Officials say 99.9 percent of oil spilled contained to well pad

By Dustin Monke and Amy Dalrymple

WHITE EARTH, N.D. — The amount of oil and brine recovered from an oil well near the White Earth River reached 756,000 gallons Tuesday, though officials said 99.9 percent of the contamination was contained to the well pad.

An estimated 18,000 barrels of oil and brine water has been recovered so far, but the total amount spilled is still under investigation, said Department of Mineral Resources spokeswoman Alison Ritter.

“It’s a moving target,” Ritter said.

The Mountrail County well owned by Oasis Petroleum began releasing uncontrollably about 11 p.m. Saturday and remained out of control until crews shut it down just before 11 a.m. Tuesday. The well is less than 1,000 feet from the White Earth River.

The cause of the well control incident is under investigation, but preliminary information shows that a leak on a surface pipe likely failed, Oasis Petroleum said in a statement.

Bill Suess, spill investigations program manager for the North Dakota Department of Health, said 99.9 percent of the contamination stayed on the well pad. Some contamination misted off the location, causing a sheen on the White Earth River, a tributary to Lake Sakakawea and the Missouri River, the primary drinking water source for southwest North Dakota.

Oasis placed 49 absorbent booms across the White Earth River since discovering the spill late Saturday night.

“The river is doing good. We’ve been up there, we’ve been monitoring the river,” Suess said. “We’ve seen no detection of impacts beyond that first set of booms. … We saw the sheen Sunday, but no sheen was visible (Monday).”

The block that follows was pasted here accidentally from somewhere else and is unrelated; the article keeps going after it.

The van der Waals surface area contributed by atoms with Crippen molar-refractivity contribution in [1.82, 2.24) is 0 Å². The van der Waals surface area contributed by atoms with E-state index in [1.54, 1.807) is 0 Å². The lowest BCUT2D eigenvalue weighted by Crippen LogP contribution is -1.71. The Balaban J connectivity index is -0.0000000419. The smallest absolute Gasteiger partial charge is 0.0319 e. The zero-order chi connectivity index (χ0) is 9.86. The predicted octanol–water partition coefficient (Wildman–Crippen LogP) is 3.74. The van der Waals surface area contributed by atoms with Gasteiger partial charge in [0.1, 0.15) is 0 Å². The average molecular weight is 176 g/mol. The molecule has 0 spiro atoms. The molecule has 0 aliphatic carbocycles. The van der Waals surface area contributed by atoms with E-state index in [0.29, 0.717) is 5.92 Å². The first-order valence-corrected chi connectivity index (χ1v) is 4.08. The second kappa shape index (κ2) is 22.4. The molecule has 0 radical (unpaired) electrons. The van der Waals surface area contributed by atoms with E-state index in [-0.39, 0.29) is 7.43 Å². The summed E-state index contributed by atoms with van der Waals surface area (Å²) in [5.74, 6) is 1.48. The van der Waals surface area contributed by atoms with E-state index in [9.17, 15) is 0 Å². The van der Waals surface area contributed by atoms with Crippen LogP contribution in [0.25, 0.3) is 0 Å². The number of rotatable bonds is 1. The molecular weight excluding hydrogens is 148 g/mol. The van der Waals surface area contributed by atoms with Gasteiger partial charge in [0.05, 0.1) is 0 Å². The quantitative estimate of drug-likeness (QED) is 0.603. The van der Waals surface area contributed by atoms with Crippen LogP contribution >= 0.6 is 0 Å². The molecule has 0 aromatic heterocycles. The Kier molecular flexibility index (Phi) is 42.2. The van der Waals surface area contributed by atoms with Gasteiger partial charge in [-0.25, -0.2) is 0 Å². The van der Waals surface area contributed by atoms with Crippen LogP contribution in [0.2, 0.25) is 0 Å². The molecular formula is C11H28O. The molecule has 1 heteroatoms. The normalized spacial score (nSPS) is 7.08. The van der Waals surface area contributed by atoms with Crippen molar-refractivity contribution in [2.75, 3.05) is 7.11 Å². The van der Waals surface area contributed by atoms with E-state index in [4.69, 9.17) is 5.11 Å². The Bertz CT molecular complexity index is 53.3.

The oil sheen on the river was likely caused by airborne oil that sprayed away from the
site.

A 40-acre vegetated area off the well pad was also “lightly sprayed” by the oil and brine
water mix, Suess said, and only accounted for a few barrels of what was released from the well.

While oil can be recovered from water with the absorbent booms, Suess said tracking the
brine water impact is trickier. Brine water is a highly concentrated water solution, often referred to as saltwater.

“You have to pretty much let it dilute and dissipate,” he said.

The Department of Health has been doing chloride testing along the White Earth River and at the mouth of the river, where it meets Lake Sakakawea.

“We’ve been collecting samples and running lab analysis that’ll give us a more detailed look,” Suess said. “The initial chloride testing we’ve been doing on site shows no impact of brine.”

No impacts to wildlife have been detected, Suess said.

It’s too early in the investigation to comment on whether Oasis will face penalties for the incident, Ritter said.

“These uncontrolled situations are some of the more serious of environmental incidents,” Ritter said.

Oasis was penalized $76,500 by the North Dakota Industrial Commission in May for a November 2014 well control incident. The company paid $16,500 and the Industrial Commission suspended $60,000 in fines for one year with the requirement that the company not commit any “same or substantially similar” violations.

It’s yet to be determined if the latest incident will be considered substantially similar to the 2014 incident, Ritter said. The 2014 incident occurred while the well was being fracked and the wellhead separated from the casing, causing the uncontrolled release.

In addition, the same well involved in this latest spill, known as Helling Trust 11-15H, also had a spill of 190 barrels, or 7,980 gallons, of oil and brine in January that was caused by a tank overflow, according to the North Dakota Department of Health. The spill was contained within the dikes of the well pad and recovered.

 

Author: Dustin Monke

Former newspaper editor. Now I market the best baked goods and donuts in America. But every once in a while, I write a cool story too.

Leave a Reply

Fill in your details below or click an icon to log in:

WordPress.com Logo

You are commenting using your WordPress.com account. Log Out /  Change )

Google photo

You are commenting using your Google account. Log Out /  Change )

Twitter picture

You are commenting using your Twitter account. Log Out /  Change )

Facebook photo

You are commenting using your Facebook account. Log Out /  Change )

Connecting to %s